bm-navigation: bm-navigation
bm-pageheader: bm-t2-aboutus-pageheader
Back to the Blog


by Micah

In recent meetings talking about the first topic that every meeting starts with – COVID 19, “The Rona”, a co-worker said that I always look a little giddy, with a smile on my face. I felt embarrassed and a little apologetic. But, she was also right. She explained that she knew it was because I was seeing what was possible. She was right about that, too. There is always opportunity in the dilema, new solutions to new problems, creativity in chaos, medicine in the poison, all just waiting for us to see it. That’s not me being hopeful, I think that’s just how it is.

A pandemic can happen at any point in time and is not necessarily the work or fault of an extractive system. But extractive systems are poor to react because the work to care for each other and the safety nets to catch each other have fallen to the wayside because there was not enough profit to be had there. That caregiving work and those safety nets may be important to those of you reading this, but are not that important to shareholders pursuing wealth. Our politicians seem to have decided they aren’t important either.

For example I think all people, regardless of anything, should have access to clean water, healthy food, a roof over their heads, access to healthcare and electricity just to start. We live on an incredibly abundant planet and have enough for everyone. Yet, our scarcity mindset tells us there isn’t enough. Our pursuit of endless growth has us hoarding resources to forever feed the beast.

I think most of us want things to be different. Many of us want transition if it is just. Especially those of us who don’t count our worth in words that end in “illions”. But we struggle with even imaging it. We can’t find the time and space to breathe. Well, we just managed to hit the collective pause button. We couldn’t do it by choice, and it will hurt. Like pulling the emergency brake on some kind of super locomotive. And the fallout won’t be equitably shared. The wealthy have plush first class seats, with all the fancy protections. The poor weren’t given seats at all. Most of us are somewhere in between. And yet, this pause button is hitting us all. All over the globe.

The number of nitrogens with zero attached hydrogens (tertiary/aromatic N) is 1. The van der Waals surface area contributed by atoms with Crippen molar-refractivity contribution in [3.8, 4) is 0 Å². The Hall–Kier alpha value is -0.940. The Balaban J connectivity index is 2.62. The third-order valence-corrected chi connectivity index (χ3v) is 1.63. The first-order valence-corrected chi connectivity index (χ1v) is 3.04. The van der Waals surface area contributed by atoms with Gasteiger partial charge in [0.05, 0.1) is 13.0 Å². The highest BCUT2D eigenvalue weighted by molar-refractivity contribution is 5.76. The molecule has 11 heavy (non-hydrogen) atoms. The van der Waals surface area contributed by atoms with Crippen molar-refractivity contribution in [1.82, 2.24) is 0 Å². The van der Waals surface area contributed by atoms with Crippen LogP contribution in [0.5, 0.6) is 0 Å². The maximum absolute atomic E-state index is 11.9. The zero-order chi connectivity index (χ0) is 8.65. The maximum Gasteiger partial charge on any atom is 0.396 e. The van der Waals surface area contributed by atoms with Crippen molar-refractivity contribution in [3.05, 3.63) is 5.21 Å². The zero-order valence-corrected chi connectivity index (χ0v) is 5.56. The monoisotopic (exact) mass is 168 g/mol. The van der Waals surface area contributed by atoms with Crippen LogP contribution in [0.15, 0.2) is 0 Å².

The most likely scenario is that when it is all said and done, we will find a way to return to “normal”. That is unfortunate to me. Normal wasn’t so great. But normal was a known and our greatest fear is of the unknown. This pause button is a chance to get comfortable with the unknown as best as we can. Invite it in. The fear and anxiety of not knowing and then sitting with it and seeing that our fears and anxieties don’t exist in the unknown, they exist in us. And then maybe we can venture a little further into the unknown. 

I want an unknown future for my kids, for all of us.  I want change so big that we can’t even conceive of what it will look like. Because even our imaginations are limited by our fears and the familiar. I know the transition will be painful. I think it can be just if we equitably share the pain as opposed to avoiding it, which would invariably result in something that is unjust.

We have to make everything we can of this pause. Pausing ourselves to examine what is inside of us and how we push away fears or embrace fears, how we judge ourselves or how we judge others, how we hide or show up, and how we define “self” and how we will work to expand that definition of self to include all life. That’s making use of the pause and turning poison into medicine.